Abstract: Simulation of Mineral Diagenesis in Reservoirs
Etienne Brosse, Brigitte Bazin, Yann Le Gallo, Eric Sonnenthal, Frederic Sommer
Petroleum geologists and production engineers are faced with reservoirs where porosities and permeabilities (poroperm) have been reduced by mineral phases precipitated during the geological evolution. Diagenesis of sandstones is influenced by many factors: initial composition of the sediment, burial history, composition of infiltrated waters. An appraisal of poroperm decline due to mineral diagenesis can only be accomplished by an integration of these factors.
A quantitative evaluation of diagenetic phenomena is possible using numerical modelling. A first approach to mineral reactions can be made by geochemical modelling applied to <<closed cells>>, where aqueous solution and minerals are not in equilibrium initially. The routine calculates, as a function of time, the dissolved and precipitated quantities of mineral phases, occurring as the system evolves towards equilibrium.
Illite and quartz, fcements are common in sandstones bearing feldspar, such as Middle Jurassic reservoirs of the Brent Group (East Shetland basin, North Sea) which today lie between 3500 and 4500 m depth. Results of <<closed cell>> simulations are presented, which explore the conditions of illite and silica authigenesis in this Province, particularly in terms of temperature, water composition, and kinetics (oversaturation of the water with respect to quartz, low pH).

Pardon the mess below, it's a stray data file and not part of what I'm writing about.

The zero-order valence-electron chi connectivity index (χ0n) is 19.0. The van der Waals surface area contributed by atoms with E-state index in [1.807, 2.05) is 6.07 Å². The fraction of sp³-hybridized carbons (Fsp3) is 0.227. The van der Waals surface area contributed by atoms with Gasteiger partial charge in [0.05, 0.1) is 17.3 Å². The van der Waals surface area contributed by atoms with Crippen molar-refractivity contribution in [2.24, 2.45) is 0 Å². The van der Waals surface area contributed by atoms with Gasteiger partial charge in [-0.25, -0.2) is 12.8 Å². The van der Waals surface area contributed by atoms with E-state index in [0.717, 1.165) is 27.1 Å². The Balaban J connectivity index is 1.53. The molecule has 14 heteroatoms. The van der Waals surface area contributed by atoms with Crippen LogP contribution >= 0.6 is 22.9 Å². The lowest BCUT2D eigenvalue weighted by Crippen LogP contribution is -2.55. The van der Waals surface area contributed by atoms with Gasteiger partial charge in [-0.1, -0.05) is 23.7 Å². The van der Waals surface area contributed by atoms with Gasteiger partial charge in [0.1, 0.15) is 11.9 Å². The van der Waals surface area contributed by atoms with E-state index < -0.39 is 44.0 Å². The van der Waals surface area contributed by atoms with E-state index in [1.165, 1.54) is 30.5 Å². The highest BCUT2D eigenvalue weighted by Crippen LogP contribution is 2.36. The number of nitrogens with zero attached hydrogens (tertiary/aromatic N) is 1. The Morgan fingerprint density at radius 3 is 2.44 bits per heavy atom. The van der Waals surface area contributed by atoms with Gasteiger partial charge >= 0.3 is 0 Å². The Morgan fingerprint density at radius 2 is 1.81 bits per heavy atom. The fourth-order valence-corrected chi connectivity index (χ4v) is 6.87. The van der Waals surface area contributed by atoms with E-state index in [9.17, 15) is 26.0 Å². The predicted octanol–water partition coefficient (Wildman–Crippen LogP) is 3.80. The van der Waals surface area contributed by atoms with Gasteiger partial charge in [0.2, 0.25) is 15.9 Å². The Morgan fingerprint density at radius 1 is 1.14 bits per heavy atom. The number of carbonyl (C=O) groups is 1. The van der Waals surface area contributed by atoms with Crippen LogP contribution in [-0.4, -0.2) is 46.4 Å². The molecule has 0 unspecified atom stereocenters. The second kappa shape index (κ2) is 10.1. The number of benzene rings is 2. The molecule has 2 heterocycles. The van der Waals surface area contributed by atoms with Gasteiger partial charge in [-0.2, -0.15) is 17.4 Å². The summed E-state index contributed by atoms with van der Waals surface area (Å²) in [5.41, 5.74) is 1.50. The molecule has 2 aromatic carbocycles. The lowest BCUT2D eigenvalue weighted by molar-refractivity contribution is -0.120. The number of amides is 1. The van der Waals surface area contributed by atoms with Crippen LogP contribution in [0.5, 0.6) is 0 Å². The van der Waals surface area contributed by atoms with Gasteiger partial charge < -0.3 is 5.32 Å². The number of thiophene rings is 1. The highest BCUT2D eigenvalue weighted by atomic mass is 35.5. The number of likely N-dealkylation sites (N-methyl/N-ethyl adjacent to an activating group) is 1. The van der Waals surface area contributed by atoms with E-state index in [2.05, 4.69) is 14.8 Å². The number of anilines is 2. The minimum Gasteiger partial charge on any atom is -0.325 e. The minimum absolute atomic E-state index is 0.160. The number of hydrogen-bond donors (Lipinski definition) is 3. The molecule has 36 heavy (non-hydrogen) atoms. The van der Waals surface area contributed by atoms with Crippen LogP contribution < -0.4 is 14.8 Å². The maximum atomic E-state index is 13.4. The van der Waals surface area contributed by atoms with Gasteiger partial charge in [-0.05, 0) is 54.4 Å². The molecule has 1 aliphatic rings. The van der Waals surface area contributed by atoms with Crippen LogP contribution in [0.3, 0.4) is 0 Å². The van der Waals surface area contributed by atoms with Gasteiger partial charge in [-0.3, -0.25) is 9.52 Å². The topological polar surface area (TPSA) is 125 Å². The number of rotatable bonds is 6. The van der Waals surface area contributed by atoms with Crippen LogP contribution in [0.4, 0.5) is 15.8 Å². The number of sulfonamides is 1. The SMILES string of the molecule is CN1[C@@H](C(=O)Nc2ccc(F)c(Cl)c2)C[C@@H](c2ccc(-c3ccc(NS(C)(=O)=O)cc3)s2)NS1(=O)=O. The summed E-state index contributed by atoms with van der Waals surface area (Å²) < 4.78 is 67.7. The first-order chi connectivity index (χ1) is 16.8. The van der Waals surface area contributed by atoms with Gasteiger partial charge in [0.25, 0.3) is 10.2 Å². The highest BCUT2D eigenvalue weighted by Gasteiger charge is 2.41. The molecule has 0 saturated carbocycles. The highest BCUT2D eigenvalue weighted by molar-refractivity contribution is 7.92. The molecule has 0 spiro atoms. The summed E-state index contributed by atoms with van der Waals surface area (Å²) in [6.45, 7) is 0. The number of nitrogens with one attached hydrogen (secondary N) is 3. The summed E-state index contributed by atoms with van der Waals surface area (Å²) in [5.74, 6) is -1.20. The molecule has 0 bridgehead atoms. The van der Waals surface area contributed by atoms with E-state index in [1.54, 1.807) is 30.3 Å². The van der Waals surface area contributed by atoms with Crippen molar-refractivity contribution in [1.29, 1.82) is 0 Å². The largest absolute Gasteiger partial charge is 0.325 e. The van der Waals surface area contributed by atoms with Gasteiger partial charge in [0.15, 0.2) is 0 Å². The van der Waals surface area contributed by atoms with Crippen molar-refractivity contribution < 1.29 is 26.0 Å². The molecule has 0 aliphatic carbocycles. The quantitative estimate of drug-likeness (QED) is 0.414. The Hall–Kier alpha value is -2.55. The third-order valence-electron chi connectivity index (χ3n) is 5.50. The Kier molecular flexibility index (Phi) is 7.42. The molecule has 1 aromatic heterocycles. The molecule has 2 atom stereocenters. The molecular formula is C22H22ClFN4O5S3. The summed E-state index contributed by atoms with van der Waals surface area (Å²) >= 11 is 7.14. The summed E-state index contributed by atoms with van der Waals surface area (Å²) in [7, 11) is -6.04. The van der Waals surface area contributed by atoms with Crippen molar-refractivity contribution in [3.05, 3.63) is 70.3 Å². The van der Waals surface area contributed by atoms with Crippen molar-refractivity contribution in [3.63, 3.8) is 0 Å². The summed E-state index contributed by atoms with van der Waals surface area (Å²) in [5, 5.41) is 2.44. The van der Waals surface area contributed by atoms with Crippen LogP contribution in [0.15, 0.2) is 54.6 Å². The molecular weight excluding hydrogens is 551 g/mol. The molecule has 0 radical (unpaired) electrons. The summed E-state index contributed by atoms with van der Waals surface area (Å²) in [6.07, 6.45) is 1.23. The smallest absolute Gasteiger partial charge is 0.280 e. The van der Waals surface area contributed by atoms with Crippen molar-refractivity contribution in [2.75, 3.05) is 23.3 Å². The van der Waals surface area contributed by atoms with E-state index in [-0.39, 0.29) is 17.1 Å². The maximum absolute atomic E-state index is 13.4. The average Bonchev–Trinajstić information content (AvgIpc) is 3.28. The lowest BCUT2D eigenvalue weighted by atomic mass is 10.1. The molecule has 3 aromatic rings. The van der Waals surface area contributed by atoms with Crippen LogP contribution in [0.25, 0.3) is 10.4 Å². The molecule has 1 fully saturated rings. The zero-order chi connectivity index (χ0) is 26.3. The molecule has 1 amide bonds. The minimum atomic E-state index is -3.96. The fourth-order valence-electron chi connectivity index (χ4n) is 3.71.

Impervious rocks, the flow of interstitial water is a key contributer to non- equilibrium. Its role must be appraised by a <<reaction-transport>> code. A new software is presented, able to solve, at the reservoir scale, in a coupled way :1) advection of water and chemical elements in the porous volume; 2) mass balance of chemical elements in the rock volume; 3) dissolution-precipitation phenomena occurring locally (using the geochemical code above described); 4) a feedback of the mineral transformations on permeability and reactive surface areas through a <<textural>> model at the grain scale.
Simulations are presented, which show the possible role of water filtration in the illite and quartz cementation of the Brent sandstones. The effect of water velocity on the scale of transfer of chemical elements such as Si, Al, Na, K is discussed.
AAPG Search and Discovery Article #90956©1995 AAPG International Convention and Exposition Meeting, Nice, France